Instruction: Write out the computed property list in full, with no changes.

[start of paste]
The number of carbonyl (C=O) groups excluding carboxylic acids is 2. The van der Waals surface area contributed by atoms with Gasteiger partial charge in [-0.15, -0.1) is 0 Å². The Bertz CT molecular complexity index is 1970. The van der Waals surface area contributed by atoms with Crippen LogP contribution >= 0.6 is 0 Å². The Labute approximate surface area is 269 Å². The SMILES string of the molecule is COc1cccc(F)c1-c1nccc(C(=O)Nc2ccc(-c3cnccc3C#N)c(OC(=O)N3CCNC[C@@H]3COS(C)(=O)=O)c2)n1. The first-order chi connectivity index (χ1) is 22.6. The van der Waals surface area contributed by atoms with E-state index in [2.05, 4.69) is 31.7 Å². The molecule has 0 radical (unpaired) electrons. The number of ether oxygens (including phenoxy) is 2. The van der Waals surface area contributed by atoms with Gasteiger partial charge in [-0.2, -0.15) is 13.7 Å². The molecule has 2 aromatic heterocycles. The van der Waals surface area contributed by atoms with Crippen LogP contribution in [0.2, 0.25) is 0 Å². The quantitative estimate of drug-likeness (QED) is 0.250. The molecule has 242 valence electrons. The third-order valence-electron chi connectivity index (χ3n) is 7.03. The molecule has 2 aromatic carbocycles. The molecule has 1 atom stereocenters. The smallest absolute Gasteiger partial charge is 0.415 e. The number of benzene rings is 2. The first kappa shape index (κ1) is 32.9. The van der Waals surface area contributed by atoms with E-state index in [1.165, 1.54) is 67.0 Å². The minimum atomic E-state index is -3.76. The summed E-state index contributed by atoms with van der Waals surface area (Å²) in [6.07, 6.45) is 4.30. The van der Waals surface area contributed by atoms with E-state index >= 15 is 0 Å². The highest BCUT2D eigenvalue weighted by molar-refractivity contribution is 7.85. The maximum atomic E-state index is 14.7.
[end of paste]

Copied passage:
The number of carbonyl (C=O) groups excluding carboxylic acids is 2. The van der Waals surface area contributed by atoms with Gasteiger partial charge in [-0.15, -0.1) is 0 Å². The Bertz CT molecular complexity index is 1970. The van der Waals surface area contributed by atoms with Crippen LogP contribution >= 0.6 is 0 Å². The Labute approximate surface area is 269 Å². The SMILES string of the molecule is COc1cccc(F)c1-c1nccc(C(=O)Nc2ccc(-c3cnccc3C#N)c(OC(=O)N3CCNC[C@@H]3COS(C)(=O)=O)c2)n1. The first-order chi connectivity index (χ1) is 22.6. The van der Waals surface area contributed by atoms with E-state index in [2.05, 4.69) is 31.7 Å². The molecule has 0 radical (unpaired) electrons. The number of ether oxygens (including phenoxy) is 2. The van der Waals surface area contributed by atoms with Gasteiger partial charge in [-0.2, -0.15) is 13.7 Å². The molecule has 2 aromatic heterocycles. The van der Waals surface area contributed by atoms with Crippen LogP contribution in [0.2, 0.25) is 0 Å². The quantitative estimate of drug-likeness (QED) is 0.250. The molecule has 242 valence electrons. The third-order valence-electron chi connectivity index (χ3n) is 7.03. The molecule has 2 aromatic carbocycles. The molecule has 1 atom stereocenters. The smallest absolute Gasteiger partial charge is 0.415 e. The number of benzene rings is 2. The first kappa shape index (κ1) is 32.9. The van der Waals surface area contributed by atoms with E-state index in [1.165, 1.54) is 67.0 Å². The minimum atomic E-state index is -3.76. The summed E-state index contributed by atoms with van der Waals surface area (Å²) in [6.07, 6.45) is 4.30. The van der Waals surface area contributed by atoms with E-state index >= 15 is 0 Å². The highest BCUT2D eigenvalue weighted by molar-refractivity contribution is 7.85. The maximum atomic E-state index is 14.7.